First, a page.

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Old 09-10-2019, 03:36 PM   #21
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BTW, this situation was probably the most common frightening question we'd see on our internal "finance and money" board at Megacorp. It is a common problem to forget the Sched D stuff since it is on the W-2.

And it usually popped up around this time of the year. The IRS starts getting those printers and computers humming on automated audits, now that they've ingested the spring and extended tax forms.
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Old 09-10-2019, 03:36 PM   #22
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@kaneohe Thanks.
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Old 09-10-2019, 03:38 PM   #23
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Filing schedule D will put me in a position that I pay the Tax twice. Lets say the difference of grant and actual cost at the time of exercise was $50K, it was added to our W2 and our Tax increased (depend on total income) about $14K. Then I input it in schedule D as well and the Tax again adds another $12K. Do you think IRS takes more than 50%? Well there is also California Tax on it. Do you think this is correct filing?
No, I don't.

As others have said, you're not entering the correct basis.

Make sure that the number you enter in column (e) on Schedule D is equal to your actual basis. I'm not exactly sure how to calculate it for ISOs, but it should be almost exactly equal to the amount in column (d) on Schedule D. Thus the gain or loss will be very close to zero, and your incremental tax should be very close to zero, not the $12K that you've mentioned.
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Old 09-10-2019, 03:41 PM   #24
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I'm not exactly sure how to calculate it for ISOs, but it should be almost exactly equal to the amount in column (d) on Schedule D. Thus the gain or loss will be very close to zero, and your incremental tax should be very close to zero, not the $12K that you've mentioned.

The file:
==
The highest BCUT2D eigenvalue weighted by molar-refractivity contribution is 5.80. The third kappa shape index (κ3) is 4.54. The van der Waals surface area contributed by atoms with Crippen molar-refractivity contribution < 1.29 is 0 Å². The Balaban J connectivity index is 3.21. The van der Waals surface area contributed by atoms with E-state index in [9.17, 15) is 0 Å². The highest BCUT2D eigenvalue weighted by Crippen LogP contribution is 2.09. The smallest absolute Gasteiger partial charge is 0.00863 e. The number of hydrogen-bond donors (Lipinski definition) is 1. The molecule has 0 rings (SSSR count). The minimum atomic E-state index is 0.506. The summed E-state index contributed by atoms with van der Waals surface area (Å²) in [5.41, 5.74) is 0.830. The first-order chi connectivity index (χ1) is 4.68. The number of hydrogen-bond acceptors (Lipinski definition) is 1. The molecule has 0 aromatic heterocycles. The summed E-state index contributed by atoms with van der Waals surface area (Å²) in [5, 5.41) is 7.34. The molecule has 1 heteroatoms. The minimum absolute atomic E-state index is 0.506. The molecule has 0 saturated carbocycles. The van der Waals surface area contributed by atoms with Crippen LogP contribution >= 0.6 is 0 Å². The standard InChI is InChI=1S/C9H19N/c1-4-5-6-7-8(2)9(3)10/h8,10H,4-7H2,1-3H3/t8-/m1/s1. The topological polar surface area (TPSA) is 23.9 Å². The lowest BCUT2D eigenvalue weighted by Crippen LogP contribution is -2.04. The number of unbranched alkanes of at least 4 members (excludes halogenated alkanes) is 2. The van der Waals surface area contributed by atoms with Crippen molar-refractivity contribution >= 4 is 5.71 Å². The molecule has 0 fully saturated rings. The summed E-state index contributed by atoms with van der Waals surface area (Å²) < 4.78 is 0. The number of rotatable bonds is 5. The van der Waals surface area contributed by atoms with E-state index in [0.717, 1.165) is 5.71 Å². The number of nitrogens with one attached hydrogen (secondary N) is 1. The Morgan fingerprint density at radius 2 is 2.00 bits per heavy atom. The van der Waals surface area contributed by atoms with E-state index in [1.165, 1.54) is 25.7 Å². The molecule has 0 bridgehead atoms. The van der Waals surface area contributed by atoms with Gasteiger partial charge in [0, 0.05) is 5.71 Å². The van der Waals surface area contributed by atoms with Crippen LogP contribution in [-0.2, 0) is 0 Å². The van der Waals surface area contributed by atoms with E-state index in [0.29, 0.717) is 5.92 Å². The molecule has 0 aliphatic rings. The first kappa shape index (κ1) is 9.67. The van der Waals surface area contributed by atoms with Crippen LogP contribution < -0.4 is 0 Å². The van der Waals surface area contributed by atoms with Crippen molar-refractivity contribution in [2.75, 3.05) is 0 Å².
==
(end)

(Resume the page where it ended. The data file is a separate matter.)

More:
The basis is the amount reported on the W-2.
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Old 09-10-2019, 03:42 PM   #25
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When reporting stock option sales, I always reported 2 types of income: W-2 income and capital gain (or loss) income on schedule D. The capital gain or loss, in case of a same day sale was usually small. That capital gain or loss was reported to the IRS by the brokerage company but the basis reported was always wrong and had to be adjusted.
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Old 09-10-2019, 03:55 PM   #26
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The basis is the amount reported on the W-2.
Thanks. I wasn't sure if the W-2 reported the basis or just the taxable amount.

For example, if I was granted 1000 shares at $10 and exercised at $30, I wasn't sure if the W-2 reported amount was $20K or $30K.

(All my SO's were NQSO's and I know ISO's are taxed somewhat differently, so I'm trying to be helpful without stating things that may not be accurate.)

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Old 09-10-2019, 03:55 PM   #27
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Well, I decided to visit professional Tax preparer.
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Old 09-10-2019, 03:56 PM   #28
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Thanks. I wasn't sure if the W-2 reported the basis or just the taxable amount.

For example, if I was granted 1000 shares at $10 and exercised at $30, I wasn't sure if the W-2 reported amount was $20K or $30K.

(All my SO's were NQSO's and I know ISO's are taxed somewhat differently, so I'm trying to be helpful without stating things that may not be accurate.)

They report $20K
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Old 09-10-2019, 04:02 PM   #29
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Thanks. I wasn't sure if the W-2 reported the basis or just the taxable amount.

For example, if I was granted 1000 shares at $10 and exercised at $30, I wasn't sure if the W-2 reported amount was $20K or $30K.

(All my SO's were NQSO's and I know ISO's are taxed somewhat differently, so I'm trying to be helpful without stating things that may not be accurate.)